London trawling

Past and present: The Shard, London Bridge and Tower Bridge at dusk.
Past and present: The Shard, London Bridge and Tower Bridge at dusk. Photo: Getty Images

Via tunnels, towers and bridges, Kendall Hill discovers some of London's most engaging yet lesser known attractions and stories.

On a brisk December day Sophie Campbell bundles us out of our hotel foyer and on to the East London overground for an afternoon of Dickens, death and even a polar bear.

Our destination is Wapping, the capital's maritime heart now, like much of the East End, gussied up and glowing with renewed vigour. East is the new west.

The interior of Prospect of Whitby pub, Limehouse.
The interior of Prospect of Whitby pub, Limehouse. Photo: Alamy

"On old maps, the City of London is as east as you would go," says Campbell, a Blue Badge guide and Telegraph heritage writer. "Beyond that was Terra Incognita."

The orange line threads through grunge-to-gentry suburbs such as Canonbury and Dalston Junction, the haunt of artists and creatives who can't afford Islington. Campbell's commentary is informative and fun, noting places of interest including Shoreditch High Street and the Geffrye Museum of Domestic Interiors.

We disembark at the entrance to the Thames Tunnel, Marc Brunel and son Isambard's pioneering river underpass, and climb the spiral stairs to pop up in Wapping and wander streets lined with stone and brick warehouses.

The streetscapes date from the early 19th century when this part of town was all about building and supplying ships. Today, the wharves house slick apartments for the upwardly mobile and smart public housing to preserve the working-class character of the Docklands.

We pause to admire a Tudor pub, the Prospect of Whitby, with its pewter-topped bar that probably dates from when Henry VIII was on the throne. Keats and Dickens used to drink here.

Beside it are the Pelican Stairs, which lead to the Thames at low tide and a spell of mudlarking - scouring the riverbed for any lost property of value.

Back at street level there's an antique pub on every corner.

The Captain Kidd was named after the famous pirate hanged in 1701 from the riverside gibbet at Execution Dock. The bodies of the dispatched would be left at Wapping Old Stairs until the tide had washed over them three times and swelled their corpses into "whoppers". Hence Wapping.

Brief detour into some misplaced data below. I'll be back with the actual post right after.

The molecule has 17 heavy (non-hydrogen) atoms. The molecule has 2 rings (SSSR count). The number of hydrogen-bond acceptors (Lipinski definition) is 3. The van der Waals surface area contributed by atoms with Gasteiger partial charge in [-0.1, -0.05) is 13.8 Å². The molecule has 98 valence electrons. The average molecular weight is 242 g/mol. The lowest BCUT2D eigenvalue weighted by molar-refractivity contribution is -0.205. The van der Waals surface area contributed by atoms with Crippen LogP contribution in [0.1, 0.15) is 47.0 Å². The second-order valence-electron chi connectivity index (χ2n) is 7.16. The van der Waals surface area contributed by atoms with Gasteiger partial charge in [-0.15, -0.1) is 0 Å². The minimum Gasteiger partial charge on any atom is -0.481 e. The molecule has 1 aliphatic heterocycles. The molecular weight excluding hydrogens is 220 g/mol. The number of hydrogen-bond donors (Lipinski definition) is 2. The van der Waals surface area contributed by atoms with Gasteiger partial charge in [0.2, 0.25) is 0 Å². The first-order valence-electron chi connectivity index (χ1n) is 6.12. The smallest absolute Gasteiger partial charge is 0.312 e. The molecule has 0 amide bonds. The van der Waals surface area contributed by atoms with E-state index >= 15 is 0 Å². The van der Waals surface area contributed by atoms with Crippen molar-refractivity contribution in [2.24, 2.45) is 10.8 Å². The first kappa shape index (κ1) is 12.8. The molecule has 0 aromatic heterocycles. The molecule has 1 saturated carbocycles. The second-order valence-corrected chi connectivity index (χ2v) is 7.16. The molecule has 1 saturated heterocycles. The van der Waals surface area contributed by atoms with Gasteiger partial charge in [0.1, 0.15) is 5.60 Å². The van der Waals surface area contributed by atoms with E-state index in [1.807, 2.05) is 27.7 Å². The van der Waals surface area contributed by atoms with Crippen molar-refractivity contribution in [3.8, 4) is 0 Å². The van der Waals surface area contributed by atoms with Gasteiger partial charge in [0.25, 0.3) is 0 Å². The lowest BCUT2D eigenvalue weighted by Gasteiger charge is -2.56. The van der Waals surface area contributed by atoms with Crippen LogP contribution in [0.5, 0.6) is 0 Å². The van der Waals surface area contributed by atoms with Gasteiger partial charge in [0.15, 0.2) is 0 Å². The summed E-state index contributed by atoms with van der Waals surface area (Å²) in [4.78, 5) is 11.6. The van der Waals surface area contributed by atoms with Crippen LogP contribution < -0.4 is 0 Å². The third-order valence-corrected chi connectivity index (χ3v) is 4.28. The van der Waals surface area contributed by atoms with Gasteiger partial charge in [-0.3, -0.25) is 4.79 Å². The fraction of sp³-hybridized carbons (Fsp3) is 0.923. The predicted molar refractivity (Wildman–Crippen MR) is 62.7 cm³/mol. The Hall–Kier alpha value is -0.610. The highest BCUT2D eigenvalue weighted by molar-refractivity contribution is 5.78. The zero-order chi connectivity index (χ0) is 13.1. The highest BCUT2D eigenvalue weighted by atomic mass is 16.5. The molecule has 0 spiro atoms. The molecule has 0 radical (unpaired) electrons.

Or so Campbell says.

Sometimes the history of London is so colourful it seems incredible.

On Wapping High Street we discover the headquarters of the world's first uniformed police force, the Thames River Police, formed in 1798 to protect the West India dock's valuable cargo and prevent looting from ships anchored in the Pool of London.

At Pierhead Wharf, former home of dock officials, actor Helen Mirren lives in a grand terrace with curved windows gazing across to the thrusting glass landmarks of Canary Wharf. The Shard and the Gherkin glimmer further down the river.

The old headquarters of the London Hydraulics Company is now the Wapping Project - a combined art gallery, installation space and restaurant.

Tower Bridge looms ahead. Prostitutes once plied their trade on the upper walkways, where only genuine customers would bother climbing all those stairs to find them. Campbell much prefers the Gothic glory of Tower Bridge to its concrete and steel neighbour further along the river.

"London Bridge is the most boring bridge in London," she says of the drab span completed in 1973. "It used to have houses on it and heads on pikes but it's much less jolly now."

She turns her attention to the Tower of London, the easternmost fortress of the stone ring that once protected the capital (Windsor Castle was the westernmost). There's Traitors Gate, she says, where Ann Boleyn emerged in a crimson dress on her wedding day and where she returned three years later to await execution.

Lion Gate was named for the lions once kept here as a "natural" defence - part of the menagerie that used to occupy the tower. "There was also a polar bear that was kept in the moat and was, surprisingly, allowed out occasionally to catch fish in the Thames," Campbell says.

As late as 1829, the Royal Menagerie was home to dozens of exotic creatures including llamas, a jaguar and kangaroos. After one too many escapes and attacks, the animals were transferred to the new London Zoo.

Sophie Campbell tailors London tours to suit guest interests; sample itineraries include Westminster to the Isle of Dogs, and Lambeth Palace to the Greenwich Observatory. See love-london.com.

The writer travelled to London courtesy of Qantas and the Pullman St Pancras.

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